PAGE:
CRITICAL MASS: The state of arts journalism has been a hot topic lately. Jerome wrote earlier this week about some sharing of arts coverage going on between The Dallas Morning News and Fort Worth Star-Telegram. I checked the papers’ movie reviews today, and the teamwork in some ways has spread there (the DMN picked up Cary Darling’s review of Dark Streets), but the critics seem to still be free to review what they want (both Chris Kelly and Tom Maurstad took cracks at The Day the Earth Stood Still).
At least the critics at our local dailies aren’t suing their editors like they are in Cleveland. Classical music critic Don Rosenberg was taken off the beat earlier this year by The Cleveland Plain Dealer because some thought he was being too hard on the Cleveland Orchestra’s music director. Rosenberg is now suing his editor at the paper, claiming age discrimination. Also named in the suit is the orchestra’s parent company, which Rosenberg says is defaming him. Sounds like things might be a little icy in the newsroom today.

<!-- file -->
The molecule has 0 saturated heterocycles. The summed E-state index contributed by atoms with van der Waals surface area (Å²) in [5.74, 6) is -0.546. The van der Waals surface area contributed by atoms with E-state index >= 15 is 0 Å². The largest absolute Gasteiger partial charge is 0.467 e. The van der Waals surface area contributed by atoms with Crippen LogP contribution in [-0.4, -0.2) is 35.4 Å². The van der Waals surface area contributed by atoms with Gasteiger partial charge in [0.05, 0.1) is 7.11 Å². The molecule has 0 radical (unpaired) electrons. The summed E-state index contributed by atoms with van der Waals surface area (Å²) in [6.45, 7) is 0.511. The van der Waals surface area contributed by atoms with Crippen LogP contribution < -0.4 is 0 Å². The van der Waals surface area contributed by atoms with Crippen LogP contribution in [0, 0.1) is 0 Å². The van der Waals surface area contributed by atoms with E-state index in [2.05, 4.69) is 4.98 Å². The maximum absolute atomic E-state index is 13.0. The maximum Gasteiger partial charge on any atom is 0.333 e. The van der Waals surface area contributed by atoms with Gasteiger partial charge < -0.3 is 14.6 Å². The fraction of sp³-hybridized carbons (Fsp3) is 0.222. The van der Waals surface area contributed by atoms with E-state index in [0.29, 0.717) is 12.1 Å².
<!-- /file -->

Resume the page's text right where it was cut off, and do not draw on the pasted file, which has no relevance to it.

But all is not lost for arts journalism. Laura Niles, the editor of violinist.com, says that as one-way arts criticism declines, community building will take its place.
“What’s more important is to participate in a vibrant online community, whether you create your own, or whether you join existing ones like Facebook, Twitter….or niche site related to your genre, such as Violinist.com. And by participate, you could write blogs, answer questions, post videos, be the subject of interviews, simply list your events,” she told the Life’s a Pitch blog.
Hmm. I wonder if there are any local sites that fit that description?
MORE THAN WORDS: Got a hot date tonight? If you’re a guy and the answer is yes, then get thee to the bookstore and pick up Nelson Mandela’s Long Walk to Freedom. It topped a British survey of the top 10 reads to impress a woman. It was No. 6 on the list of reads to impress men.
My advice? Read it to each other on that date and wait for the sparks to fly.